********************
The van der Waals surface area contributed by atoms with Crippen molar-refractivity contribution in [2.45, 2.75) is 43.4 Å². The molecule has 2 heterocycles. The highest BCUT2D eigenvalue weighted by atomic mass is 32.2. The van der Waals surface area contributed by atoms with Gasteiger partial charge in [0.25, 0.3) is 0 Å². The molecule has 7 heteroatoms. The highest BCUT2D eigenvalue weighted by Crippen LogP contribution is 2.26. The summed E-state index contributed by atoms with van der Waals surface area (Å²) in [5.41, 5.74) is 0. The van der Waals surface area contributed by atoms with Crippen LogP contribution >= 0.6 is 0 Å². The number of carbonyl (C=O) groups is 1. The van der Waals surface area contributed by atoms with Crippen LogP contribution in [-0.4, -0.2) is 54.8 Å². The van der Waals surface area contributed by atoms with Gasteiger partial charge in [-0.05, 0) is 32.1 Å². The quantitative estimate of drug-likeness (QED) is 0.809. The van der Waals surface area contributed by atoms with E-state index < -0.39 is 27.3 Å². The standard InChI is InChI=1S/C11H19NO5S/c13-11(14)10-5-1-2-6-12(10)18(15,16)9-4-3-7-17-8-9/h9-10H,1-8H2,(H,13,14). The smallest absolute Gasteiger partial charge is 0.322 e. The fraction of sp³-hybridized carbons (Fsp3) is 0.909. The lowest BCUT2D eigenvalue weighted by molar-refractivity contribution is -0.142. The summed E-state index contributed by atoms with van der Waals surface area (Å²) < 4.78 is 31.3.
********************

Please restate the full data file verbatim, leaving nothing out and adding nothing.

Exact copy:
The van der Waals surface area contributed by atoms with Crippen molar-refractivity contribution in [2.45, 2.75) is 43.4 Å². The molecule has 2 heterocycles. The highest BCUT2D eigenvalue weighted by atomic mass is 32.2. The van der Waals surface area contributed by atoms with Gasteiger partial charge in [0.25, 0.3) is 0 Å². The molecule has 7 heteroatoms. The highest BCUT2D eigenvalue weighted by Crippen LogP contribution is 2.26. The summed E-state index contributed by atoms with van der Waals surface area (Å²) in [5.41, 5.74) is 0. The van der Waals surface area contributed by atoms with Crippen LogP contribution >= 0.6 is 0 Å². The number of carbonyl (C=O) groups is 1. The van der Waals surface area contributed by atoms with Crippen LogP contribution in [-0.4, -0.2) is 54.8 Å². The van der Waals surface area contributed by atoms with Gasteiger partial charge in [-0.05, 0) is 32.1 Å². The quantitative estimate of drug-likeness (QED) is 0.809. The van der Waals surface area contributed by atoms with E-state index < -0.39 is 27.3 Å². The standard InChI is InChI=1S/C11H19NO5S/c13-11(14)10-5-1-2-6-12(10)18(15,16)9-4-3-7-17-8-9/h9-10H,1-8H2,(H,13,14). The smallest absolute Gasteiger partial charge is 0.322 e. The fraction of sp³-hybridized carbons (Fsp3) is 0.909. The lowest BCUT2D eigenvalue weighted by molar-refractivity contribution is -0.142. The summed E-state index contributed by atoms with van der Waals surface area (Å²) < 4.78 is 31.3.